Erythropoietin attenuates hyperoxia-induced oxidative stress in the developing rat brain Academic Article uri icon


  • Oxygen toxicity contributes to the pathogenesis of adverse neurological outcome in survivors of preterm birth in clinical studies. In infant rodent brains, hyperoxia triggers widespread apoptotic neurodegeneration, induces pro-inflammatory cytokines and inhibits growth factor signaling cascades. Since a tissue-protective effect has been observed for recombinant erythropoietin (rEpo), we hypothesized that rEpo would influence hyperoxia-induced oxidative stress in the developing rat brain. The aim of this study was to investigate the level of glutathione (reduced and oxidized), lipid peroxidation and the expression of heme oxygenase-1 (HO-1) and acetylcholinesterase (AChE) after hyperoxia and rEpo treatment. Six-day-old Wistar rats were exposed to 80% oxygen for 2–48 h and received 20,000 IU/kg rEpo intraperitoneally (i.p.). Sex-matched littermates kept under room air and injected with normal saline or rEpo served as controls. Treatment with rEpo significantly reduced hyperoxia-induced upregulation of oxidized glutathione (GSSG) and malondialdehyde, a product of lipid breakdown, whereas reduced glutathione (GSH) was upregulated by rEpo. In parallel, hyperoxia-treated immature rat brains revealed rEpo-suppressible upregulation of synaptic AChE-S as well as of the stress-inducible AChE-R variant, together predicting rEpo-protected cholinergic signaling and restrained inflammatory reactions. Furthermore, treatment with rEpo induced upregulation of HO-1 on mRNA, protein and activity level in the developing rat brain. Our results suggest that rEpo generates its protective effect against oxygen toxicity by a reduction of diverse oxidative stress parameters and by limiting the stressor-inducible changes in both HO-1 and cholinergic functions.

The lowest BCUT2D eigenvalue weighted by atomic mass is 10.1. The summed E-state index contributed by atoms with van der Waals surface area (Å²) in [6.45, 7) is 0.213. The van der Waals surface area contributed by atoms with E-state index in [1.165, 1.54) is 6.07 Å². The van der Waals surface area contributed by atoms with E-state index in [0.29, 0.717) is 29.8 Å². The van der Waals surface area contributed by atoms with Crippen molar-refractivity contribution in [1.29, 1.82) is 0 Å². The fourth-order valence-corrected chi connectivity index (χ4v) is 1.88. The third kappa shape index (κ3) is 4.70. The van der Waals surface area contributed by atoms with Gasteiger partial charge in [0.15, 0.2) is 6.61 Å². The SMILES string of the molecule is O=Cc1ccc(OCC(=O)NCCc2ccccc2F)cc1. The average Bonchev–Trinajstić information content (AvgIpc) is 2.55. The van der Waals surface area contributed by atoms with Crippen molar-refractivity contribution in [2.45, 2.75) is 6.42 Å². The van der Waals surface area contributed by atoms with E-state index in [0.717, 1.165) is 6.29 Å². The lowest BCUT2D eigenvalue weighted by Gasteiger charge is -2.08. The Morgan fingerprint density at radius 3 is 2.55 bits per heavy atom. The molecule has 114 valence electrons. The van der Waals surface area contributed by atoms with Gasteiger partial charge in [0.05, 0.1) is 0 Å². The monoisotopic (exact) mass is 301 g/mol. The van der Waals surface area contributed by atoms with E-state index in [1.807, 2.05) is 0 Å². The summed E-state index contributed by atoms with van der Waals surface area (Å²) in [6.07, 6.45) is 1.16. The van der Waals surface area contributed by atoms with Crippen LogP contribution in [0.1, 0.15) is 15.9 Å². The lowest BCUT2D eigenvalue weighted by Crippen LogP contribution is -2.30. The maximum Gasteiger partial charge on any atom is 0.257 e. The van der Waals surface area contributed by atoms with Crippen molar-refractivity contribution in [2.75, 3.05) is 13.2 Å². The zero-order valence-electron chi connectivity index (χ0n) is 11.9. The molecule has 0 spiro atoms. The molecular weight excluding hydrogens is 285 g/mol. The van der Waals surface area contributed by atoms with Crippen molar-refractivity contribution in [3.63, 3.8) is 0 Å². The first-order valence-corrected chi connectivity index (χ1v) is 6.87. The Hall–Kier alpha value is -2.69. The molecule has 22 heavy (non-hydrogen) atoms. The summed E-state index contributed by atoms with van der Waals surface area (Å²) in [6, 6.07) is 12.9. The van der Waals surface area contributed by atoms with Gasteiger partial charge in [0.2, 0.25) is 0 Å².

publication date

  • July 1, 2010